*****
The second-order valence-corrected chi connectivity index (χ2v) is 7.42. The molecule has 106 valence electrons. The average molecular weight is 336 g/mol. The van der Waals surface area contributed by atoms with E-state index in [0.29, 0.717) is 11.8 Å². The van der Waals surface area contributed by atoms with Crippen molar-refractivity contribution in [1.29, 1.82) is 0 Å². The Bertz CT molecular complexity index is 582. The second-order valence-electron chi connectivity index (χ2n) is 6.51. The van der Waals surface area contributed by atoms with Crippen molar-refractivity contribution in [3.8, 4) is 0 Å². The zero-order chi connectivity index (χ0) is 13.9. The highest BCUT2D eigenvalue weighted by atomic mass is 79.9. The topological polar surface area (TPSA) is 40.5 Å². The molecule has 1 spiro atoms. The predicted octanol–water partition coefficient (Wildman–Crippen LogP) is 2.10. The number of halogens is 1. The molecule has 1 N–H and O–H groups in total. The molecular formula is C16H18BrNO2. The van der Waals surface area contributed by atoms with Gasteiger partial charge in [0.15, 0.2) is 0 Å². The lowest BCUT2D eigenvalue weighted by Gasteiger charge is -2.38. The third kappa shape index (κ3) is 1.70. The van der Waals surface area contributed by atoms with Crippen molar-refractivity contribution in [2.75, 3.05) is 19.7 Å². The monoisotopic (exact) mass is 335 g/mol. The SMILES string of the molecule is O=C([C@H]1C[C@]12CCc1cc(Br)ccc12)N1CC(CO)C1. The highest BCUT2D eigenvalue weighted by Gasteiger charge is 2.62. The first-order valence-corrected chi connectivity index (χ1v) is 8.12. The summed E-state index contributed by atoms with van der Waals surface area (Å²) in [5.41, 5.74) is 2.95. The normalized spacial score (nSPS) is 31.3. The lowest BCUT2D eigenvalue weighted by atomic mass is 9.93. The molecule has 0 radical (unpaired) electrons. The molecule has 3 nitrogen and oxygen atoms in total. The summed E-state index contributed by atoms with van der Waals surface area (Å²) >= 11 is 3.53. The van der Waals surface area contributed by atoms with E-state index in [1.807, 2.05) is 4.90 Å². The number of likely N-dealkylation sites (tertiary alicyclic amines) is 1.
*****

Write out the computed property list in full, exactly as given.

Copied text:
The second-order valence-corrected chi connectivity index (χ2v) is 7.42. The molecule has 106 valence electrons. The average molecular weight is 336 g/mol. The van der Waals surface area contributed by atoms with E-state index in [0.29, 0.717) is 11.8 Å². The van der Waals surface area contributed by atoms with Crippen molar-refractivity contribution in [1.29, 1.82) is 0 Å². The Bertz CT molecular complexity index is 582. The second-order valence-electron chi connectivity index (χ2n) is 6.51. The van der Waals surface area contributed by atoms with Crippen molar-refractivity contribution in [3.8, 4) is 0 Å². The zero-order chi connectivity index (χ0) is 13.9. The highest BCUT2D eigenvalue weighted by atomic mass is 79.9. The topological polar surface area (TPSA) is 40.5 Å². The molecule has 1 spiro atoms. The predicted octanol–water partition coefficient (Wildman–Crippen LogP) is 2.10. The number of halogens is 1. The molecule has 1 N–H and O–H groups in total. The molecular formula is C16H18BrNO2. The van der Waals surface area contributed by atoms with Gasteiger partial charge in [0.15, 0.2) is 0 Å². The lowest BCUT2D eigenvalue weighted by Gasteiger charge is -2.38. The third kappa shape index (κ3) is 1.70. The van der Waals surface area contributed by atoms with Crippen molar-refractivity contribution in [2.75, 3.05) is 19.7 Å². The monoisotopic (exact) mass is 335 g/mol. The SMILES string of the molecule is O=C([C@H]1C[C@]12CCc1cc(Br)ccc12)N1CC(CO)C1. The highest BCUT2D eigenvalue weighted by Gasteiger charge is 2.62. The first-order valence-corrected chi connectivity index (χ1v) is 8.12. The summed E-state index contributed by atoms with van der Waals surface area (Å²) in [5.41, 5.74) is 2.95. The normalized spacial score (nSPS) is 31.3. The lowest BCUT2D eigenvalue weighted by atomic mass is 9.93. The molecule has 0 radical (unpaired) electrons. The molecule has 3 nitrogen and oxygen atoms in total. The summed E-state index contributed by atoms with van der Waals surface area (Å²) >= 11 is 3.53. The van der Waals surface area contributed by atoms with E-state index in [1.807, 2.05) is 4.90 Å². The number of likely N-dealkylation sites (tertiary alicyclic amines) is 1.